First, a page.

Coursework provides systematic basic training for research postgraduate students with the purpose of cultivating the necessary mindset and nurturing the key basic habits of an academic writer.
1. Lecture Courses
The requirements for lecture courses or equivalent are:
(a) not less than 9 credits for MPhil students;
(b) not less than 9 credits for PhD students in the pre-candidacy stage, completion of which will be part of the candidacy requirements
2. Graduate Seminars
Graduate seminars are non-credit bearing. They help students identify and acquire broad and transferrable skills. Both MPhil and PhD students are required to attend at least 50% of the seminars offered by the University in a given semester.
3. Research Seminars
Research seminars are non-credit bearing. They provide students an opportunity to research learning. All active MPhil and PhD students are required to attend at least one research seminar per year.
*In addition to the general course requirements for MPhil/PhD programmes, students need to refer to programme specific requirements for the host Department.
1. Common Core Courses
Students are required to complete two common core courses: GRS 101 Advanced Research Methodology (3 credits) and GRS 102 Interdisciplinary Approach (3 credits).
2. Departmental Courses (minimum 3 credits)
Those departments which currently offer taught postgraduate programmes may consider assigning some current taught master’s courses as required courses for MPhil/PhD students with more individual workload such as extra readings and tutorials and writing term papers, etc.
Apart from these modified courses, other departmental courses will be designed under the following categories:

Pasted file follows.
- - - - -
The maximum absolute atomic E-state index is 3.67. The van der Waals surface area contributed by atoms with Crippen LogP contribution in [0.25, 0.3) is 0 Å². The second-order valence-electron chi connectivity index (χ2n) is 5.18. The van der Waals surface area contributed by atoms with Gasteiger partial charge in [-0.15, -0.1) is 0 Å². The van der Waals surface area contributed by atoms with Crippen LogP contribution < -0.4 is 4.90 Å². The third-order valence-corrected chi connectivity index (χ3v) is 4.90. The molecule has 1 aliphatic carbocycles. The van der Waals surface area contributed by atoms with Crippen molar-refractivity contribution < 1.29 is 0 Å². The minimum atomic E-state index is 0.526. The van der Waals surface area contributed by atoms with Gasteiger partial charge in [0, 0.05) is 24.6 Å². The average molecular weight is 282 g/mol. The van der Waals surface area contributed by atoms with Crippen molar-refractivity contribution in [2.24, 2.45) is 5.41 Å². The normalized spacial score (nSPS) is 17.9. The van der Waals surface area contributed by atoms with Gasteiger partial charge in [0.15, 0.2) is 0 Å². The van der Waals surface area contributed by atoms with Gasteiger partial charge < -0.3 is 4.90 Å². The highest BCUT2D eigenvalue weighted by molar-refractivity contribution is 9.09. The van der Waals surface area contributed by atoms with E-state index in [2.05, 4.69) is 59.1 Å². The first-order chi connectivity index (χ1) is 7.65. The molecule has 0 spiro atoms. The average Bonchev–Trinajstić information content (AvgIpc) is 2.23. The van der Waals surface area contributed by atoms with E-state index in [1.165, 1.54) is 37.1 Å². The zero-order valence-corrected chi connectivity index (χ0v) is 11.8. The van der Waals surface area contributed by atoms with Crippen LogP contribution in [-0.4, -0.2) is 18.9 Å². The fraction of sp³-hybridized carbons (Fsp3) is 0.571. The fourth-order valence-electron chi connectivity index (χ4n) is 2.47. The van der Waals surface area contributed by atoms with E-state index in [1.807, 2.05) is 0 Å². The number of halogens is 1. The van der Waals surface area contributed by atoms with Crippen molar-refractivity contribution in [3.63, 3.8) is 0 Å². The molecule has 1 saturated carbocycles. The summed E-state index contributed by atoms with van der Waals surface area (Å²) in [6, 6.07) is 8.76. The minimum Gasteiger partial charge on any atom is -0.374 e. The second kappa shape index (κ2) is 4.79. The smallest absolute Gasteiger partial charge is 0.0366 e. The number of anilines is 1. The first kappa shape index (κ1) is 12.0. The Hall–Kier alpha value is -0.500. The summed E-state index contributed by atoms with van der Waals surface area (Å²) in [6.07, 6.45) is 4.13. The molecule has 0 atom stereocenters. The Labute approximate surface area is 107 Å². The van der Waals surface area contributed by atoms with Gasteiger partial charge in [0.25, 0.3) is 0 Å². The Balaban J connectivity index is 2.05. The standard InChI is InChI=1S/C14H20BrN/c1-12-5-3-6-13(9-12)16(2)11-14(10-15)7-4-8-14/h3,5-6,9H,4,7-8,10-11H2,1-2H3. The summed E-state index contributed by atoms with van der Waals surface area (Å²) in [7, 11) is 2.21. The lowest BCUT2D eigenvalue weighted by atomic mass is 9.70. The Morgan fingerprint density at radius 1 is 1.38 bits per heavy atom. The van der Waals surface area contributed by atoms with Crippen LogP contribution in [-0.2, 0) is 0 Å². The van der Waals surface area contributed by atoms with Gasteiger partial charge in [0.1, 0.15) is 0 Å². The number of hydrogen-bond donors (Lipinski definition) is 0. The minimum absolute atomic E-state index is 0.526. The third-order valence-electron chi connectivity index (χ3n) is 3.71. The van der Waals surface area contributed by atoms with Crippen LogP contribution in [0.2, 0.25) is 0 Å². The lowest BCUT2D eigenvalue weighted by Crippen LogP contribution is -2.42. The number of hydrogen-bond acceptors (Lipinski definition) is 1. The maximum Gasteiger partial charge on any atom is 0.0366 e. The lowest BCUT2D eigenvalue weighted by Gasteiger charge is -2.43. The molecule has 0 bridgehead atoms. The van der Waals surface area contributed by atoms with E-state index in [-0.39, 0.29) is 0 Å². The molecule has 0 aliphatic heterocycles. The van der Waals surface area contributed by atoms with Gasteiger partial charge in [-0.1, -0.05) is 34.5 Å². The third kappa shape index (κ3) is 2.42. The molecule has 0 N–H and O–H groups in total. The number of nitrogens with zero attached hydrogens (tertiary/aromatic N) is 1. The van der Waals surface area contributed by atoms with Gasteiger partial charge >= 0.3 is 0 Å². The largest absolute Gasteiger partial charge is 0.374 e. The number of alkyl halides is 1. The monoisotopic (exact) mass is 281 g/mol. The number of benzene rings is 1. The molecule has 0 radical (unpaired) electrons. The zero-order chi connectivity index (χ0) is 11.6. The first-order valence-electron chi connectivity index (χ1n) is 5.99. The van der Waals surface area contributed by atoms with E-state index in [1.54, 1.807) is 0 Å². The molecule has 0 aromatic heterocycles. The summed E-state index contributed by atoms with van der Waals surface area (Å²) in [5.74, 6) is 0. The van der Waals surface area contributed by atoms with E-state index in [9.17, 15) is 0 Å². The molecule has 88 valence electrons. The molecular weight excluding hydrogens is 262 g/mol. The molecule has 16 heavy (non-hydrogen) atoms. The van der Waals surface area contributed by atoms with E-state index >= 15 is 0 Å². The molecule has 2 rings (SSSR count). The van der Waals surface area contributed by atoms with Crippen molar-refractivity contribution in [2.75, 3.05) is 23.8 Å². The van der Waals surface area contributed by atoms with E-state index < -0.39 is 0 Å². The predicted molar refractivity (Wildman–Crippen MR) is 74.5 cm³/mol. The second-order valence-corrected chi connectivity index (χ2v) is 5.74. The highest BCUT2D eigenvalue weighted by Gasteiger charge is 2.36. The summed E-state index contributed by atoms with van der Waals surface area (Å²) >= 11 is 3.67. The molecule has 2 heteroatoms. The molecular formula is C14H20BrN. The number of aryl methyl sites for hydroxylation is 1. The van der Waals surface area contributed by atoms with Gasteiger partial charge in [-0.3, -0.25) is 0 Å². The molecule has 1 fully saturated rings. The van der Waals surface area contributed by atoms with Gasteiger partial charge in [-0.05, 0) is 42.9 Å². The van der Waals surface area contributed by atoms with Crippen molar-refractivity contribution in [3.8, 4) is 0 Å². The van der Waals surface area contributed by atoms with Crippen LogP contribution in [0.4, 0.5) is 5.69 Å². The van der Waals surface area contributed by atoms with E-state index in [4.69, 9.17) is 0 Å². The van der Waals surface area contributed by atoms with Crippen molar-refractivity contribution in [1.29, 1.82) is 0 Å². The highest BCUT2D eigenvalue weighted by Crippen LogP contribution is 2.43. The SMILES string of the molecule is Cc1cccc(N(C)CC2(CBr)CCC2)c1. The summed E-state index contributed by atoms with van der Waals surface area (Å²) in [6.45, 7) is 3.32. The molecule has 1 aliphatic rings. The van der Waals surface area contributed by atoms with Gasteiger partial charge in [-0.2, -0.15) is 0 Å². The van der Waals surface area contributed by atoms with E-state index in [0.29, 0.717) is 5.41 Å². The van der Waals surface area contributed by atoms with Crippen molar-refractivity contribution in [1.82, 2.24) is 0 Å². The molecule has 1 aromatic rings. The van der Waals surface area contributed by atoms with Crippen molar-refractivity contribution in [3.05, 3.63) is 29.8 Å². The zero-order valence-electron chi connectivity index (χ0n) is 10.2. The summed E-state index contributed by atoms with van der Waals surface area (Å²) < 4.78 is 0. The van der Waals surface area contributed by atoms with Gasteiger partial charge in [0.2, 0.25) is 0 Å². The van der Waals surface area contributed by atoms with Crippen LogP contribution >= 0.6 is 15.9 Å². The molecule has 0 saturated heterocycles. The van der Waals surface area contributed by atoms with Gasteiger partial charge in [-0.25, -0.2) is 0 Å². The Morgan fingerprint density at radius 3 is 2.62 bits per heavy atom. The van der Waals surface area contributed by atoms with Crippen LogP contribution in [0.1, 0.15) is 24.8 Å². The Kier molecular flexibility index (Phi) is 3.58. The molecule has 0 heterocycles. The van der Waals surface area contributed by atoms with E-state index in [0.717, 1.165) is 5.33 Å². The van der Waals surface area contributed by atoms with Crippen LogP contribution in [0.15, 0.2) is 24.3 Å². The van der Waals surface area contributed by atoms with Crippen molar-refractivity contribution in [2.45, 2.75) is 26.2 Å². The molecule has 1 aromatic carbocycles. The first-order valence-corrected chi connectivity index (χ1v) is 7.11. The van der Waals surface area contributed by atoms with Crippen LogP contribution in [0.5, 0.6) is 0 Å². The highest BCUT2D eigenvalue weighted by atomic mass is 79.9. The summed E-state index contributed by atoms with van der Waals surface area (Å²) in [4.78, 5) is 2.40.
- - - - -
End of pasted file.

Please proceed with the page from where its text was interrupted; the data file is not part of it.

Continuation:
- Independent Studies in Special Topics
- Graduate Reading Course
These departmental courses will be customised for individual students according to their research field and are expected to provide a sound foundation in critical theories in the field.
PhD students are required to write two papers of 7,000 – 10,000 words on different topics and present them at separate workshops. One of the papers must adopt an interdisciplinary approach and the other paper should focus on a topic that will not form part of, but could be related to, the final thesis. The papers are to be delivered in two separate workshops.
Students are only allowed to hold the colloquium after passing the two workshops. The colloquium will be the presentation of a representative chapter of their dissertation. Upon passing the colloquium, students will be granted the status of PhD candidates.
The thesis is the central part of the requirements for an MPhil or PhD. The lecture courses in the MPhil/PhD programme provide training in research skills and methodology, foundation knowledge in the discipline/ field and exposure in the connectedness of related disciplines/ fields and contribute to the writing of the thesis.
At the time of application, students are required to submit a research proposal for the sake of matching their research interests with those of the designated MPhil/PhD supervisors. This is to ensure that students receive the best possible support in their thesis writing. Once admitted into the programme but prior to formal registration, students are asked to seek out their potential supervisors to make certain that proper supervision for thesis writing would be made available to them.
MPhil students are asked to submit a finalized proposal and defend it before the end of their 12-month probationary period; whereas PhD students are asked to do so before the end of their 18-month probationary period. After these respective periods, thesis writing can officially commence.
Students are required to submit a thesis progress report to the Graduate School every term starting from the second year of their study to the submission of thesis. The first report is due by the end of the first term of the second year of their study. Both students and their supervisor have to complete sections of this report that detail progress, quality of work, and schedule for thesis and degree completion.